In Plastic Smile, the fourth book of my Russell’s Attic series, I set out with one of the subplots to do something very aware and very specific: to take a typical Manpain scenario and tell it from the opposite point of view (and hereafter will be some spoilers for the book). Cas, my main character, meets someone from her past who did something horrible to her — because, as he sees it, he had to; it killed him to hurt her but he had to; the guilt has eaten him up forever but he had to; yadda yadda etcetera MANPAIN.  If this book were told from a different perspective, that same male character would be the Epic SF Hero Filled With Angst, brooding in the dark as we feel his moral anguish, and Cas would be a distant, grievous memory.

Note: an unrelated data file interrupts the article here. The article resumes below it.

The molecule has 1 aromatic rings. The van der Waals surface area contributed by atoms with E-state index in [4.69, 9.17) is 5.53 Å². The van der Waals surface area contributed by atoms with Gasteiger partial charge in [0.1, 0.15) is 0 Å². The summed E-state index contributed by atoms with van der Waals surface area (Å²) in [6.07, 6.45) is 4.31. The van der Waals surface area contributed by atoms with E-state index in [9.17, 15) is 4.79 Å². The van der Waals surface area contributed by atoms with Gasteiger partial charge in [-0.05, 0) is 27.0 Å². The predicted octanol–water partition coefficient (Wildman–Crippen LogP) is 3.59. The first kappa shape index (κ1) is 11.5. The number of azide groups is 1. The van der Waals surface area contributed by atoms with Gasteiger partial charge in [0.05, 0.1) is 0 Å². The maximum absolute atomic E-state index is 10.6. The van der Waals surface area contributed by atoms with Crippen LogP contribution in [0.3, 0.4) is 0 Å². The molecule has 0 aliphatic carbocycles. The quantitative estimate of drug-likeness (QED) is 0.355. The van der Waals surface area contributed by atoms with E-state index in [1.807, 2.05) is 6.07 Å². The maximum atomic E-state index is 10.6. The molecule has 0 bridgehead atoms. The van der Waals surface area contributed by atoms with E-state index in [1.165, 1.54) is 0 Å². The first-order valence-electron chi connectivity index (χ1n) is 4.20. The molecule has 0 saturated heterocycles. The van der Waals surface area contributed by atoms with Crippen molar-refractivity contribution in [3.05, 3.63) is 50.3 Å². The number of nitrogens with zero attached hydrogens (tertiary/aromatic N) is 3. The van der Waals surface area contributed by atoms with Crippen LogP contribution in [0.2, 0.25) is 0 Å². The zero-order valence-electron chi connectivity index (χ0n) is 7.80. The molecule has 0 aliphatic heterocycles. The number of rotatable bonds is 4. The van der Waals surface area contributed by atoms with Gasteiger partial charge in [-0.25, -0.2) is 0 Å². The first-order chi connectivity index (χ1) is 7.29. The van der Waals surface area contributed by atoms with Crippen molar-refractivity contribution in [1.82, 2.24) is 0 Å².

Instead, she punches him in the face.

It’s interesting, the responses I’ve gotten on this character and this scene. Male readers have tended to be neutral on the arc and the character or even view him as weak. Whereas female readers have almost universally come back with, “OMG I HATE HIM SO MUCH YEAH CAS PUNCH HIM IN THE FACE PUNCH HIM AGAIN!!!”

Of course, a few first readers on one book aren’t enough to draw empirical conclusions. But what I can say is this: it’s a pervasive trope, and at least some of us are really dang tired of seeing men given sympathy for the awful things done to women.

It ain’t your pain, dude. It’s ours.

SL Huang majored in math at MIT and now uses it to write eccentric superhero novels. The box set of the first three Russell’s Attic books is on sale for 99 cents through July 11, and the fourth book is available now. Online home: http://www.slhuang.com and @sl_huang on Twitter.